Our experience with boondocking on BLM land is that everyone tolerates running a generator long into the night. The generally attitude is that if someone’s generator bothers you, you move further away. The BLM has so much open land, there’s no reason why you have to be that close to another boondocker.

U.S. Forest Service

The USFS has a couple of rules that could prevent you from running a generator. The first is CFR Title 36, § 261.4 Disorderly conduct which prohibits you from “Causing public inconvenience, annoyance, or alarm by making unreasonably loud noise“. The second is CFR Title 36, § 261.10 Occupancy and use which prohibits you from operating any kind of device or motor that can “unreasonably disturb any person“.

Our experience with boondocking in national forests is similar to that with the BLM. If someone’s generator is too loud, you move further away. However, we found that the U.S. Forest Service is more diligent about enforcing its rules than the BLM. If you’re running your generator well into the night, don’t be surprised to get a knock on your door from a forest ranger. But, your generator has to be pretty loud to make that happen.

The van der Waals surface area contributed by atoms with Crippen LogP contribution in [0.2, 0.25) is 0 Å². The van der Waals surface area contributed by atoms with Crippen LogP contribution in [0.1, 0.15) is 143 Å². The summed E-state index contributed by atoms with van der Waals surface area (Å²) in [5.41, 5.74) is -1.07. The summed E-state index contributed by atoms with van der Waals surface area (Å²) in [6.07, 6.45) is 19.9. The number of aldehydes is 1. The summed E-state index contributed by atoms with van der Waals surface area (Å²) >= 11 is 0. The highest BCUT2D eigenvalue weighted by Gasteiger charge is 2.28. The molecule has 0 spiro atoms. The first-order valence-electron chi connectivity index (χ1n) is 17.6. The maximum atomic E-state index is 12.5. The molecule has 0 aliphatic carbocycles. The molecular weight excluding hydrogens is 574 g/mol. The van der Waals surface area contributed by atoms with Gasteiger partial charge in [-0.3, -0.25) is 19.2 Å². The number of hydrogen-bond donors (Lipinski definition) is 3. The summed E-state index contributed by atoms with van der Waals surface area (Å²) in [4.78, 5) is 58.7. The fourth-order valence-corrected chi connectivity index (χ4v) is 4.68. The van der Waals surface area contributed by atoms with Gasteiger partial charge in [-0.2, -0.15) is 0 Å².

National Park Service

Boondocking is generally not allowed in national parks, hence this is not really an issue. However, the NPS also operates several “national recreation areas” which do allow boondocking in certain places.

There is a rule under CFR Title 36 § 2.12 Audio disturbances that applies to the NPS prohibiting people from running any kind of portable motor or portable device powered by a motor in such a manner that it impacts other park users. The rule goes on to define a limit of 60 decibels, but also issues a blanket statement that anything making an unreasonable noise is prohibited. The rule is lengthy, you should probably read it just to find out if applies to you or not.